My last blog post was all about mentorship and how it’s necessary no matter how high you climb in the business world. This post is a bit more personal — sharing the type of impact I’ve received from a close mentor myself.
“Letters to a Young Poet” was recommended to me by my mentor, John Gamba. It wasn’t a lesson on entrepreneurship spoken to me over coffee. In fact, it was a short and simple tip thrown my way that I could have completely forgotten about by the next day.
But I didn’t — I took this piece of advice, a book suggestion, and read through pages that would go on to make a significant impact on my life.
“Letters to a Young Poet,” by Rainer Maria Rilke
This book came to being in 1929 after a young military student decided to try his hand at reaching out to a well-known Austrian poet — Rainer Maria Rilke.
The student had a desire to write professionally, while Rilke had already experienced the journey for years with great success. Instead of the letter becoming another piece of trash in the author’s home, Rilke decided to respond back. The student was shocked to see ten letters from his idol return — all aimed at helping support his journey into the world of artful writing — and general quality living.
These letters are written in the middle of Rilke’s career, and can now be tracked to show some of the poet’s most incredible techniques in the making.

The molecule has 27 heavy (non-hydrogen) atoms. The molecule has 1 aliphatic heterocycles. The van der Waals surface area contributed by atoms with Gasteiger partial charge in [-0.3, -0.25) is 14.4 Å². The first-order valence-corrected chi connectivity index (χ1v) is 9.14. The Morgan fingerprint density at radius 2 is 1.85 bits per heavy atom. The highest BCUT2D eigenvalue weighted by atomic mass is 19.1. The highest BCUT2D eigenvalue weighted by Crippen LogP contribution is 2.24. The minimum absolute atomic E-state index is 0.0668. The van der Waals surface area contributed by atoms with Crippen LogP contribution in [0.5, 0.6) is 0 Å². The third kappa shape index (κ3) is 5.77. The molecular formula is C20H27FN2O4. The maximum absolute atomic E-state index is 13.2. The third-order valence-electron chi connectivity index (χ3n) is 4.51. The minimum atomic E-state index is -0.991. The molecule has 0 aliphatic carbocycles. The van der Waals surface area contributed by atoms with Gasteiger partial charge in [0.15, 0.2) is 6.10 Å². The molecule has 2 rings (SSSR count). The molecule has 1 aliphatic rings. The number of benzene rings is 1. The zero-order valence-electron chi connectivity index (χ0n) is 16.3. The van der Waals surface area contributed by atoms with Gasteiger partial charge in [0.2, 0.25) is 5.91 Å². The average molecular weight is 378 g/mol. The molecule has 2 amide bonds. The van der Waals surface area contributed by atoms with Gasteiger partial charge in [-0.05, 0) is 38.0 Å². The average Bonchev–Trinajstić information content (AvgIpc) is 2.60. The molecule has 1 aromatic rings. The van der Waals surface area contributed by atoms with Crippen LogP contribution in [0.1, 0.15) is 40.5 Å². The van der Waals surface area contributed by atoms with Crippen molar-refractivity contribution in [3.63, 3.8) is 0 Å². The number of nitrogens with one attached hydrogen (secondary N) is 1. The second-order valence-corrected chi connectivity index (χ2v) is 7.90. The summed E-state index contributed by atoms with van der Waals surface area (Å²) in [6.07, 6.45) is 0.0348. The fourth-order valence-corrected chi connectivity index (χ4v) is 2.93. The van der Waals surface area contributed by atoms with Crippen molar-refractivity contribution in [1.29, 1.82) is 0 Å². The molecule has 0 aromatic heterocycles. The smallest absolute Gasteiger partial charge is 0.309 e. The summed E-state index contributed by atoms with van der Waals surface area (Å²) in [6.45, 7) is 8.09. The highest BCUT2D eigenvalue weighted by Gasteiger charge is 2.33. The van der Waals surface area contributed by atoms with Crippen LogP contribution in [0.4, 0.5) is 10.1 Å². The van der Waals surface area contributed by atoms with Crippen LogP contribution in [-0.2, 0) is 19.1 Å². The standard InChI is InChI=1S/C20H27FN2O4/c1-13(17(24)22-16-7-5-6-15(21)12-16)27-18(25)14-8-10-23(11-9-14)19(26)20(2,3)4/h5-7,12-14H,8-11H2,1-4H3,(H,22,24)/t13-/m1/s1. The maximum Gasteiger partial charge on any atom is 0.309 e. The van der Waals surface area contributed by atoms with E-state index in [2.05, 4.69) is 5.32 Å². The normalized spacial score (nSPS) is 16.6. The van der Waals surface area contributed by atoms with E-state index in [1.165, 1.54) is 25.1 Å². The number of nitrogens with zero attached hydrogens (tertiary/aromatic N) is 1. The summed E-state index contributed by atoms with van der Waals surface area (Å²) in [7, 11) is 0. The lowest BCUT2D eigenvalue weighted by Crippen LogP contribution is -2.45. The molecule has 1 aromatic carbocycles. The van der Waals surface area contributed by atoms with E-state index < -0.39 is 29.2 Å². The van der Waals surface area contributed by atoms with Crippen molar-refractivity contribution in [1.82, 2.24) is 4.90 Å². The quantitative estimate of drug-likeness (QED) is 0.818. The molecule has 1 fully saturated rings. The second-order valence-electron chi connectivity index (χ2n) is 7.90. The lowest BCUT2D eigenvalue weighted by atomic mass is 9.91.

The advice has gone on to not only support the young military student, but to help poets and other artistic writers around the globe. Its general suggestion to express creativity in all areas of living can inspire individuals in all career fields, too.
Talk about finding the best possible mentor through a stroke of luck — and through a successful individual’s willingness to support a young artist at the very start of his professional journey.
I’m Not Alone in Great Mentor Impact
Many entrepreneurs and business owners in the world today have had mentors pop up in unexpected places, just as the student who wrote to Rilke.
Oliver Jeffers, who many of you may know (especially if you have young kids at home), recently shared about his best mentor — Eric Carle himself. Jeffers always looked up to Carle, enjoying his books from early on in life. Later, he happened to be introduced to the famous author and Carle would throw advice and encouragement his way from time to time.
These meetings may have felt small on Eric Carle’s side, but Jeffers likely wouldn’t have his incredible confidence and success without the help of an impactful mentor who made the choice to walk by his side.
Mentorship may not always be concrete business advice. Sometimes it’s a few words of encouragement, other times it’s a book suggestion that goes on to change your life. But no matter how those who’ve gone before you decide to help, their actions are sure to leave a lasting impression on your journey toward professional success.